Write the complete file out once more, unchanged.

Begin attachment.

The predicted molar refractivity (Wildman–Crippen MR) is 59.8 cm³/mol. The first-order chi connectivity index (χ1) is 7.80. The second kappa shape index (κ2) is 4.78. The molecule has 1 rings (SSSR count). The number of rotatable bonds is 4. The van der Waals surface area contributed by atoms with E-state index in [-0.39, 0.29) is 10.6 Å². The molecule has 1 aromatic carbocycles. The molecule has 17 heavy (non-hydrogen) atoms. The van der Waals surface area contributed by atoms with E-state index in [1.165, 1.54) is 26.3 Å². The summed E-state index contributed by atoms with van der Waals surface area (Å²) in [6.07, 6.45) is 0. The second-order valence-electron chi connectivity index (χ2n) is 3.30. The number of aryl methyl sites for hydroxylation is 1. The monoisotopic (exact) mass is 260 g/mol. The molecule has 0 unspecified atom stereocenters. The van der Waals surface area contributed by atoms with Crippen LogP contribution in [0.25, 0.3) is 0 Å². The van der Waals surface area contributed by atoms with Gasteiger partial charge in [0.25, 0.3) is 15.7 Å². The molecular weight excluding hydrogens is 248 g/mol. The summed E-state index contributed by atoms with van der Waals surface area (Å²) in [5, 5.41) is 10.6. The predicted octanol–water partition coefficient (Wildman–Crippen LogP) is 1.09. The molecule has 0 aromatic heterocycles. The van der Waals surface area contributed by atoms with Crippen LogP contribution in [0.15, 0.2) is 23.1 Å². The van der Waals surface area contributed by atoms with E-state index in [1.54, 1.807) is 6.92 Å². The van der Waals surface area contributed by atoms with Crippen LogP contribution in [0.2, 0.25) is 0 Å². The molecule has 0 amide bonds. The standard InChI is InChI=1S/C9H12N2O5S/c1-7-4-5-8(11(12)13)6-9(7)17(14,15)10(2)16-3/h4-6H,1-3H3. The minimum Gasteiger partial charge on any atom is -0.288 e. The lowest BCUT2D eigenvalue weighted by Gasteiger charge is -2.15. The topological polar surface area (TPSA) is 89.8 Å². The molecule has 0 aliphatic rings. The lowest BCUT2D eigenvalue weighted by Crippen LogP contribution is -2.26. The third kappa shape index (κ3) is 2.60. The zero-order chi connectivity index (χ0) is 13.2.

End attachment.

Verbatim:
The predicted molar refractivity (Wildman–Crippen MR) is 59.8 cm³/mol. The first-order chi connectivity index (χ1) is 7.80. The second kappa shape index (κ2) is 4.78. The molecule has 1 rings (SSSR count). The number of rotatable bonds is 4. The van der Waals surface area contributed by atoms with E-state index in [-0.39, 0.29) is 10.6 Å². The molecule has 1 aromatic carbocycles. The molecule has 17 heavy (non-hydrogen) atoms. The van der Waals surface area contributed by atoms with E-state index in [1.165, 1.54) is 26.3 Å². The summed E-state index contributed by atoms with van der Waals surface area (Å²) in [6.07, 6.45) is 0. The second-order valence-electron chi connectivity index (χ2n) is 3.30. The number of aryl methyl sites for hydroxylation is 1. The monoisotopic (exact) mass is 260 g/mol. The molecule has 0 unspecified atom stereocenters. The van der Waals surface area contributed by atoms with Crippen LogP contribution in [0.25, 0.3) is 0 Å². The van der Waals surface area contributed by atoms with Gasteiger partial charge in [0.25, 0.3) is 15.7 Å². The molecular weight excluding hydrogens is 248 g/mol. The summed E-state index contributed by atoms with van der Waals surface area (Å²) in [5, 5.41) is 10.6. The predicted octanol–water partition coefficient (Wildman–Crippen LogP) is 1.09. The molecule has 0 aromatic heterocycles. The van der Waals surface area contributed by atoms with Crippen LogP contribution in [0.15, 0.2) is 23.1 Å². The van der Waals surface area contributed by atoms with E-state index in [1.54, 1.807) is 6.92 Å². The van der Waals surface area contributed by atoms with Crippen LogP contribution in [0.2, 0.25) is 0 Å². The molecule has 0 amide bonds. The standard InChI is InChI=1S/C9H12N2O5S/c1-7-4-5-8(11(12)13)6-9(7)17(14,15)10(2)16-3/h4-6H,1-3H3. The minimum Gasteiger partial charge on any atom is -0.288 e. The lowest BCUT2D eigenvalue weighted by Gasteiger charge is -2.15. The topological polar surface area (TPSA) is 89.8 Å². The molecule has 0 aliphatic rings. The lowest BCUT2D eigenvalue weighted by Crippen LogP contribution is -2.26. The third kappa shape index (κ3) is 2.60. The zero-order chi connectivity index (χ0) is 13.2.